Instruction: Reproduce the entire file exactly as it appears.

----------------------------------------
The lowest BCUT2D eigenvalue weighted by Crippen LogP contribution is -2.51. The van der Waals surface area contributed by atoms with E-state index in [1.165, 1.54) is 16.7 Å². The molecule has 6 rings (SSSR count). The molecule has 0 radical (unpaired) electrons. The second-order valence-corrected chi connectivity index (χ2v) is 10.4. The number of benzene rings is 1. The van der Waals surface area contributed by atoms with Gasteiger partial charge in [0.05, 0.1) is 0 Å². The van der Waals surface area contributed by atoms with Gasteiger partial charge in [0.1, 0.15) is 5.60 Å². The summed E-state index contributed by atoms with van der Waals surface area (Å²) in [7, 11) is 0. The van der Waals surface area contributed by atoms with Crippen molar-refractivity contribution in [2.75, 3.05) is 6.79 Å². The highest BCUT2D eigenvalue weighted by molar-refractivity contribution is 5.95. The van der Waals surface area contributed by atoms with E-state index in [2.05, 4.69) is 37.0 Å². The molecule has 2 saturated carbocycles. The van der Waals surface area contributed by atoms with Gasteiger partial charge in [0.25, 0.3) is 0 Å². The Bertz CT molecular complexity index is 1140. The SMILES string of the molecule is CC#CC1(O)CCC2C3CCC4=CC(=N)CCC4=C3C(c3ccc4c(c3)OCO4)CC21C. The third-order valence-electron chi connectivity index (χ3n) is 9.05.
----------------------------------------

The lowest BCUT2D eigenvalue weighted by Crippen LogP contribution is -2.51. The van der Waals surface area contributed by atoms with E-state index in [1.165, 1.54) is 16.7 Å². The molecule has 6 rings (SSSR count). The molecule has 0 radical (unpaired) electrons. The second-order valence-corrected chi connectivity index (χ2v) is 10.4. The number of benzene rings is 1. The van der Waals surface area contributed by atoms with Gasteiger partial charge in [0.05, 0.1) is 0 Å². The van der Waals surface area contributed by atoms with Gasteiger partial charge in [0.1, 0.15) is 5.60 Å². The summed E-state index contributed by atoms with van der Waals surface area (Å²) in [7, 11) is 0. The van der Waals surface area contributed by atoms with Crippen molar-refractivity contribution in [2.75, 3.05) is 6.79 Å². The highest BCUT2D eigenvalue weighted by molar-refractivity contribution is 5.95. The van der Waals surface area contributed by atoms with E-state index in [2.05, 4.69) is 37.0 Å². The molecule has 2 saturated carbocycles. The van der Waals surface area contributed by atoms with Gasteiger partial charge in [0.25, 0.3) is 0 Å². The Bertz CT molecular complexity index is 1140. The SMILES string of the molecule is CC#CC1(O)CCC2C3CCC4=CC(=N)CCC4=C3C(c3ccc4c(c3)OCO4)CC21C. The third-order valence-electron chi connectivity index (χ3n) is 9.05.